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We praise our machines for their consistency, their precision and their speed, but never for their creativity or their insight. And why should we? Creativity is a very human-centric concept, after all, and the popular imagination has good reasons for placing humans and machines at opposite ends of the creativity spectrum. If we want our machines to exhibit the kinds of behavior that humans call creative, we shall just have to build (or teach) our machines to think more like we do. It can come as a surprise then to learn that the converse is also true: humans can often be more creative by learning and choosing to act like machines! Hand-made By Machines explores the fascinating ramifications of this controversial claim, by staking out a productive middle ground between the worlds of human and machine creativity.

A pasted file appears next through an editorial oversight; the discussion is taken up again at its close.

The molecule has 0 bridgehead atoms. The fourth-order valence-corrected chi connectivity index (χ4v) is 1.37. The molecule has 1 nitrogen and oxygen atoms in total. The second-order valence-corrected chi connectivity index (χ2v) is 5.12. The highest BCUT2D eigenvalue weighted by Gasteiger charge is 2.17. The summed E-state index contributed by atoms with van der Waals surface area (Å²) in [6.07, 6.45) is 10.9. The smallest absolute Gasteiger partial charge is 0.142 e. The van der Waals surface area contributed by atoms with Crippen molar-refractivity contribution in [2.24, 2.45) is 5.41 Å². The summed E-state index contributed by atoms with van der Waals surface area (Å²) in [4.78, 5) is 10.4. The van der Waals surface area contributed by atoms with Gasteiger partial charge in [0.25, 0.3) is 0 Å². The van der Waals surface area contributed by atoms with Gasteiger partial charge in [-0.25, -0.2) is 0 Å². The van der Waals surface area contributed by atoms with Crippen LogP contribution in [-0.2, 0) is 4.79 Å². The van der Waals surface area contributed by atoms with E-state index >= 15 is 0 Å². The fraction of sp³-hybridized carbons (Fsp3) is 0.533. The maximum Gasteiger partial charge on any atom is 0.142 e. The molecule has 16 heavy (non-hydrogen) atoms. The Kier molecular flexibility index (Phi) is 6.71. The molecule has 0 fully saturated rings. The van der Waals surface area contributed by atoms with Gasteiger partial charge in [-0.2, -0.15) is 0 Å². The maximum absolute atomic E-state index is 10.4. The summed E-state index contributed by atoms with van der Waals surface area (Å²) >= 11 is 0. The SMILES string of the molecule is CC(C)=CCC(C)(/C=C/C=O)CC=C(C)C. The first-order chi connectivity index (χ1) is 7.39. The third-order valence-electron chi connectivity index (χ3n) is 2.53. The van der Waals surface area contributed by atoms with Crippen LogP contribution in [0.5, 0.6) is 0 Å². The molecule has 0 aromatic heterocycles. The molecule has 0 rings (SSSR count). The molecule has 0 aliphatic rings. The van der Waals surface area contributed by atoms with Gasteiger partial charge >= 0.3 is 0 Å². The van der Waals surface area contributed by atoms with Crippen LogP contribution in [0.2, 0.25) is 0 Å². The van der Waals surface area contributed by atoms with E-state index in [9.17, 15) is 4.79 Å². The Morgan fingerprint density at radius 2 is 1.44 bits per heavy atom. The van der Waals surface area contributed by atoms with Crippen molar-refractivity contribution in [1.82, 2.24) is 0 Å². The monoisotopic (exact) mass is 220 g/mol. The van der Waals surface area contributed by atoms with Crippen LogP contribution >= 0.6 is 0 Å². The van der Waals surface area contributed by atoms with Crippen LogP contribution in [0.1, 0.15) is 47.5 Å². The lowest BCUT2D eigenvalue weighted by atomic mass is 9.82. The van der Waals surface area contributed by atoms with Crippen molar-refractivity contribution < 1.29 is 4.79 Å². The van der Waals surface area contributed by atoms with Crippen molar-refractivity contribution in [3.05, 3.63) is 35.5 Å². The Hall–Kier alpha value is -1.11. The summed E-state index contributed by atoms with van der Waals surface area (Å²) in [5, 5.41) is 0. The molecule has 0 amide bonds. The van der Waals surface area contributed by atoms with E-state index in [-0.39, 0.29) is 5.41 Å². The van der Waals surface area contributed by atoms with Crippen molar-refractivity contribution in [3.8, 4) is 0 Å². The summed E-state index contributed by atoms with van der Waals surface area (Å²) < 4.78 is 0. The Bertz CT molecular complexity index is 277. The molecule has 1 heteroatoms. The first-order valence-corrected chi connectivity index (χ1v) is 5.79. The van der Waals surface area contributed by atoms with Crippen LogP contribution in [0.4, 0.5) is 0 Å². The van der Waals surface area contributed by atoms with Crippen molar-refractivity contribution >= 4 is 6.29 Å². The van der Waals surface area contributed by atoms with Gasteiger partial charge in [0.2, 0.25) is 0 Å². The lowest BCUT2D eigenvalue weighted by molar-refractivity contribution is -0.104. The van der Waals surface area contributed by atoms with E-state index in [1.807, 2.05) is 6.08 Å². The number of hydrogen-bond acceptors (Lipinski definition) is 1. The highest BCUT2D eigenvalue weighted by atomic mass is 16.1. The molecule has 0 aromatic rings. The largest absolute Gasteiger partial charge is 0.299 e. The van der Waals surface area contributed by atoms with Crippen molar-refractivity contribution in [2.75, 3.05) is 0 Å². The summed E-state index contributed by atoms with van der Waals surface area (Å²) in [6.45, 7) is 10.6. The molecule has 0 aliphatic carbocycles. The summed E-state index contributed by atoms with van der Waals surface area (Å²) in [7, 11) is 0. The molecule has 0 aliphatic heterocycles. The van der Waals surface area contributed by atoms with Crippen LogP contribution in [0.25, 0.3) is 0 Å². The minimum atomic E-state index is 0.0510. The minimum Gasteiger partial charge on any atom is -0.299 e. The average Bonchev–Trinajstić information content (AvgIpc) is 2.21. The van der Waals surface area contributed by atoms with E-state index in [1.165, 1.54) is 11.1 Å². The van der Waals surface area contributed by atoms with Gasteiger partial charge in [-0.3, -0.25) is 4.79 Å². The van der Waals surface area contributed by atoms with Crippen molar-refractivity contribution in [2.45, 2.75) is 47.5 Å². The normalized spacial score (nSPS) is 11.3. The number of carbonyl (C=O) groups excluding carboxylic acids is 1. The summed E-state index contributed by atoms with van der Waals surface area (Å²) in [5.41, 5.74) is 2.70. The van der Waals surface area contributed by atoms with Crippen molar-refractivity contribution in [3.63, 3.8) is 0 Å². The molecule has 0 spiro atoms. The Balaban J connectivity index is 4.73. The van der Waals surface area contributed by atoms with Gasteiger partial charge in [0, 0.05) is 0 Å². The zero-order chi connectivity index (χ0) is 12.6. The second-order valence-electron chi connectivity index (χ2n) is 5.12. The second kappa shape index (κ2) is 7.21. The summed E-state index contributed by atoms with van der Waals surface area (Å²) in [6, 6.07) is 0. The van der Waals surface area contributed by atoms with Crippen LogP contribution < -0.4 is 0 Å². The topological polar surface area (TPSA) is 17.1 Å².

To promote a greater understanding of the technologies underpinning Computational Creativity, and to foster engagement with the ideas and philosophy of the field, is a new Web initiative that uses Web Comix to explore the creative potentials of machines. The first production, an illustrated book by Tony Veale that explores the relationship between human and machine creativity from computational, cultural and psychological perspectives, is available to read online (in a flip-book format) now: